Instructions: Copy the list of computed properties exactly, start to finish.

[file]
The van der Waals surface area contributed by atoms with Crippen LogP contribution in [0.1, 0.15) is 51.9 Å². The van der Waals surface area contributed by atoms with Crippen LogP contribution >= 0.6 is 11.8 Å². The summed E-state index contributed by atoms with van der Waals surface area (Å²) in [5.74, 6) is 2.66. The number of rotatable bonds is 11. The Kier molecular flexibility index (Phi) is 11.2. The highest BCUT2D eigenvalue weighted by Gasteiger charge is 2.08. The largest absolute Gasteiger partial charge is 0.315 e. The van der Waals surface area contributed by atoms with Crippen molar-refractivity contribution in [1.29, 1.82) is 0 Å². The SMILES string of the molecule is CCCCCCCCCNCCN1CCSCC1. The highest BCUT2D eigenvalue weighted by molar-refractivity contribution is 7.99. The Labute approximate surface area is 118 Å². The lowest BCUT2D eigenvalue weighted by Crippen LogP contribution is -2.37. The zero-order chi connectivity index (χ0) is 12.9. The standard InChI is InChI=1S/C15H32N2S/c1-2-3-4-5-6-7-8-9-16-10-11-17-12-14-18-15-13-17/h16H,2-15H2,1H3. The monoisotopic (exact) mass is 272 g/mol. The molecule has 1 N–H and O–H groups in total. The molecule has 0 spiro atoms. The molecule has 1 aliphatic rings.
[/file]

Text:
The van der Waals surface area contributed by atoms with Crippen LogP contribution in [0.1, 0.15) is 51.9 Å². The van der Waals surface area contributed by atoms with Crippen LogP contribution >= 0.6 is 11.8 Å². The summed E-state index contributed by atoms with van der Waals surface area (Å²) in [5.74, 6) is 2.66. The number of rotatable bonds is 11. The Kier molecular flexibility index (Phi) is 11.2. The highest BCUT2D eigenvalue weighted by Gasteiger charge is 2.08. The largest absolute Gasteiger partial charge is 0.315 e. The van der Waals surface area contributed by atoms with Crippen molar-refractivity contribution in [1.29, 1.82) is 0 Å². The SMILES string of the molecule is CCCCCCCCCNCCN1CCSCC1. The highest BCUT2D eigenvalue weighted by molar-refractivity contribution is 7.99. The Labute approximate surface area is 118 Å². The lowest BCUT2D eigenvalue weighted by Crippen LogP contribution is -2.37. The zero-order chi connectivity index (χ0) is 12.9. The standard InChI is InChI=1S/C15H32N2S/c1-2-3-4-5-6-7-8-9-16-10-11-17-12-14-18-15-13-17/h16H,2-15H2,1H3. The monoisotopic (exact) mass is 272 g/mol. The molecule has 1 N–H and O–H groups in total. The molecule has 0 spiro atoms. The molecule has 1 aliphatic rings.